There’s a Hyde Park in New York and Hyde Park pub in Sheffield and both of them, as well as a number of other Hyde Parks dotted around the world, are said to owe their names, directly or indirectly to the famous park in London. In the case of the pub in Dronfield, near Sheffield it is said that the original owner was staying in London, near Hyde Park, when he first got wind of the news that his premises had been granted a licence. The name itself would appear to derive from the Old English “hid” or “hide” meaning an area of land (generally somewhere in the order of 60 – 120 acres). The Oxford English Dictionary suggests that originally this was “the amount (of land) considered adequate for the support of one free family and its dependants”, adding, “at an early date (it was) defined as being as much land as could be tilled with one plough in a year”.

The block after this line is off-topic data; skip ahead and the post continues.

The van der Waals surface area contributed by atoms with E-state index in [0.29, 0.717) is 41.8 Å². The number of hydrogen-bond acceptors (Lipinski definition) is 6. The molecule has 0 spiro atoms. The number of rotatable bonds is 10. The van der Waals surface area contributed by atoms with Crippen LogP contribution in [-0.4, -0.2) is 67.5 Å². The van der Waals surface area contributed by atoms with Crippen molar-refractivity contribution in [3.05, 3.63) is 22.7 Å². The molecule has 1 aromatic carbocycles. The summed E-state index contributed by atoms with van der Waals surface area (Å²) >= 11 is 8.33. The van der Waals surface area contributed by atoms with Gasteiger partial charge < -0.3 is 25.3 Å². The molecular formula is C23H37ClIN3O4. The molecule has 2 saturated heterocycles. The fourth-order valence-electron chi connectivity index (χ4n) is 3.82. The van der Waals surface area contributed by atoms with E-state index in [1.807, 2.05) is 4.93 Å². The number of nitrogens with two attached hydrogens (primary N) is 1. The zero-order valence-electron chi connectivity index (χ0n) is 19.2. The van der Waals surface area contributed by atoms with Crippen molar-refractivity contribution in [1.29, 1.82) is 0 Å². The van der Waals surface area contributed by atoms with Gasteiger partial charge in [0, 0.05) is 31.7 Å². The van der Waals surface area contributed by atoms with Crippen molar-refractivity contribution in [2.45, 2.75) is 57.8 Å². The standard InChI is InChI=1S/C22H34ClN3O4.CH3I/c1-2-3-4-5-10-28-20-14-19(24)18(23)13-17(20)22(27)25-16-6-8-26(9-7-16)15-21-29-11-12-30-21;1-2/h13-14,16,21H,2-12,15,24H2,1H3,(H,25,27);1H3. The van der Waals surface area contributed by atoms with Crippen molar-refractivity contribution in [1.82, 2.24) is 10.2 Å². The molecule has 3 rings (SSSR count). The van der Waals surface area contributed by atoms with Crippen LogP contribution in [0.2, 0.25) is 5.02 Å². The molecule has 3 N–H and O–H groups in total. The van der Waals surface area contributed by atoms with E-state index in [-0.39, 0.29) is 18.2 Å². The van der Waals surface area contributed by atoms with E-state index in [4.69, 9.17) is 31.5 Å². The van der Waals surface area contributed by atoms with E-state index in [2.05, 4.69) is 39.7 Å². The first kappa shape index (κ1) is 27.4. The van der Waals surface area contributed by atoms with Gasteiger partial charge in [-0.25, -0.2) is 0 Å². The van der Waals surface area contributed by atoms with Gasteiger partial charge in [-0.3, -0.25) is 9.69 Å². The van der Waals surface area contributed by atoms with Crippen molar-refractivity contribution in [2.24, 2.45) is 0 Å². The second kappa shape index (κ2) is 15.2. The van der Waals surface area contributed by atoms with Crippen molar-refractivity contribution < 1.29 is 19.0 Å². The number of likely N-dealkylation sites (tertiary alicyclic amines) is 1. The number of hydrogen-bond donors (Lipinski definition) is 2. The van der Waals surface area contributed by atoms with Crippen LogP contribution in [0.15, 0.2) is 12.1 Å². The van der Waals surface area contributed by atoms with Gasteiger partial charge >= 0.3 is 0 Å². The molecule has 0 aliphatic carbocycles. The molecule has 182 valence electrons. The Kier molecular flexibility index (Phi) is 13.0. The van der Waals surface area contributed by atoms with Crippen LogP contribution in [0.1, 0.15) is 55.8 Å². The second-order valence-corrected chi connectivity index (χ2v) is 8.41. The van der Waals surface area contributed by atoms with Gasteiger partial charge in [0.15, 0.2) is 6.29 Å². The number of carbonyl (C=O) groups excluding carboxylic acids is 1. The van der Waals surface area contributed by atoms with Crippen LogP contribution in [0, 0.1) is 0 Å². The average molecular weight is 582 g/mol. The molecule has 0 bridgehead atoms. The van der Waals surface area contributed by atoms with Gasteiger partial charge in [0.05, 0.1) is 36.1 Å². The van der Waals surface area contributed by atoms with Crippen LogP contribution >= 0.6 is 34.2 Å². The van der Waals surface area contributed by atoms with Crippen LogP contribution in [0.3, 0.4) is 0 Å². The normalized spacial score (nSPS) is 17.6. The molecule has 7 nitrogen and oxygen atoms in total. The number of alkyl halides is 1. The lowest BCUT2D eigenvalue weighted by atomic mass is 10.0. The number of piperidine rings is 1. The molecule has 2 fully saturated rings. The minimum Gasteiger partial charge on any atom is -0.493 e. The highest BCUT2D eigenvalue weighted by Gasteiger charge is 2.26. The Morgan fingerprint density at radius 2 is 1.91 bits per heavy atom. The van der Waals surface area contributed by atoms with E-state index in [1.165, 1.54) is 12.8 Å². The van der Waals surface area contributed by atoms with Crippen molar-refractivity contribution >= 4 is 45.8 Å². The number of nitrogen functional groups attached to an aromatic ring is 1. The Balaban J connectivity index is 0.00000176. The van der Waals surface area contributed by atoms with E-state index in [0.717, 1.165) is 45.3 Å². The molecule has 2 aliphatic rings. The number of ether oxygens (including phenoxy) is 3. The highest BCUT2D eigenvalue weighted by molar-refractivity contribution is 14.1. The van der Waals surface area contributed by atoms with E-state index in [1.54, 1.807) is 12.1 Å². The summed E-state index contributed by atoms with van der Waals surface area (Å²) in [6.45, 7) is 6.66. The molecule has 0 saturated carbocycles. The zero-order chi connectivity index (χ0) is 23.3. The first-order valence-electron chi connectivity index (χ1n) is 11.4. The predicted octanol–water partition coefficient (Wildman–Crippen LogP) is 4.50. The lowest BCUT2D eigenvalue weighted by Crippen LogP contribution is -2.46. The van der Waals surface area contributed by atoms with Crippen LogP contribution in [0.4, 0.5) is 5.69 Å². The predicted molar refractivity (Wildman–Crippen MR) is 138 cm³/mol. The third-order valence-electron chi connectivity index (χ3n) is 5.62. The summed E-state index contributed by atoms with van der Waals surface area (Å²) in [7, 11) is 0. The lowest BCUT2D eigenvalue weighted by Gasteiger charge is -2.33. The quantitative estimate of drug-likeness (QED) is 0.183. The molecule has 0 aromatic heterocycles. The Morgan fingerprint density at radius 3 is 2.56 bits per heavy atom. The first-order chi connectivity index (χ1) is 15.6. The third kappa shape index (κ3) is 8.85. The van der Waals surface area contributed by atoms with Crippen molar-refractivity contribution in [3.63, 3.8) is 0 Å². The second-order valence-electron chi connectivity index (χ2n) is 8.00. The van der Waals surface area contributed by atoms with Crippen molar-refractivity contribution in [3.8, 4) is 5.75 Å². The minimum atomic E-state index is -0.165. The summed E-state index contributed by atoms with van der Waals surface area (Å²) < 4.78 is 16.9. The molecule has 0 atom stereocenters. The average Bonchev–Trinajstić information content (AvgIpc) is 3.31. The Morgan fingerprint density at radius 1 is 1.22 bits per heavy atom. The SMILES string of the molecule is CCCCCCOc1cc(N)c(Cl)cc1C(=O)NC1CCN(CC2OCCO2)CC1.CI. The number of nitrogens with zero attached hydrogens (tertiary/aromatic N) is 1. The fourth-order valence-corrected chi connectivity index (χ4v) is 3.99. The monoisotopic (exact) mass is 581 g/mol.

Plymouth’s Hyde Park Hotel, at one end of Hyde Park Road, was once a prominent corner location, in the early part of the twentieth century however a road was driven around its western side and it has been on an island site ever since.